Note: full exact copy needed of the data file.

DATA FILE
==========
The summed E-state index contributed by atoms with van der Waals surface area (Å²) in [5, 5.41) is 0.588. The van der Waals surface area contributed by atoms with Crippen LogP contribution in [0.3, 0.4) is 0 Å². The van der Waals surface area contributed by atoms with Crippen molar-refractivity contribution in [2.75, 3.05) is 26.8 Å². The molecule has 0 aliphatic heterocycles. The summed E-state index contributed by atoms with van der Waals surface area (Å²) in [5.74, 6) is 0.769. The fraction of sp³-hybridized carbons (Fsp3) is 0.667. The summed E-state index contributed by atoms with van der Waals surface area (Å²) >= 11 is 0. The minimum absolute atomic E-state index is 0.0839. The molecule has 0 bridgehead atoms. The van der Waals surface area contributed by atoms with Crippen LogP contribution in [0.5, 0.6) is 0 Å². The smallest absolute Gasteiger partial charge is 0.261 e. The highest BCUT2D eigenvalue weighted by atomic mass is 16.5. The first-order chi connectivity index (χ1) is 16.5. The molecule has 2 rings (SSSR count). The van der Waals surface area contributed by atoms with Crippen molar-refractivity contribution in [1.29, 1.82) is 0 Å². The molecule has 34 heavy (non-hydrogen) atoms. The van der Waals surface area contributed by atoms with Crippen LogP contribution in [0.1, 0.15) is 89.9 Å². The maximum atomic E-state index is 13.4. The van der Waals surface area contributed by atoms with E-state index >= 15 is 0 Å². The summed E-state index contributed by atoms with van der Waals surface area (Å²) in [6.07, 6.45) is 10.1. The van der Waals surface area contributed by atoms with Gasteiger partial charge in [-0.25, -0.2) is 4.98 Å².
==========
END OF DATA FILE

The summed E-state index contributed by atoms with van der Waals surface area (Å²) in [5, 5.41) is 0.588. The van der Waals surface area contributed by atoms with Crippen LogP contribution in [0.3, 0.4) is 0 Å². The van der Waals surface area contributed by atoms with Crippen molar-refractivity contribution in [2.75, 3.05) is 26.8 Å². The molecule has 0 aliphatic heterocycles. The summed E-state index contributed by atoms with van der Waals surface area (Å²) in [5.74, 6) is 0.769. The fraction of sp³-hybridized carbons (Fsp3) is 0.667. The summed E-state index contributed by atoms with van der Waals surface area (Å²) >= 11 is 0. The minimum absolute atomic E-state index is 0.0839. The molecule has 0 bridgehead atoms. The van der Waals surface area contributed by atoms with Crippen LogP contribution in [0.5, 0.6) is 0 Å². The smallest absolute Gasteiger partial charge is 0.261 e. The highest BCUT2D eigenvalue weighted by atomic mass is 16.5. The first-order chi connectivity index (χ1) is 16.5. The molecule has 2 rings (SSSR count). The van der Waals surface area contributed by atoms with Crippen molar-refractivity contribution in [1.29, 1.82) is 0 Å². The molecule has 34 heavy (non-hydrogen) atoms. The van der Waals surface area contributed by atoms with Crippen LogP contribution in [0.1, 0.15) is 89.9 Å². The maximum atomic E-state index is 13.4. The van der Waals surface area contributed by atoms with E-state index >= 15 is 0 Å². The summed E-state index contributed by atoms with van der Waals surface area (Å²) in [6.07, 6.45) is 10.1. The van der Waals surface area contributed by atoms with Gasteiger partial charge in [-0.25, -0.2) is 4.98 Å².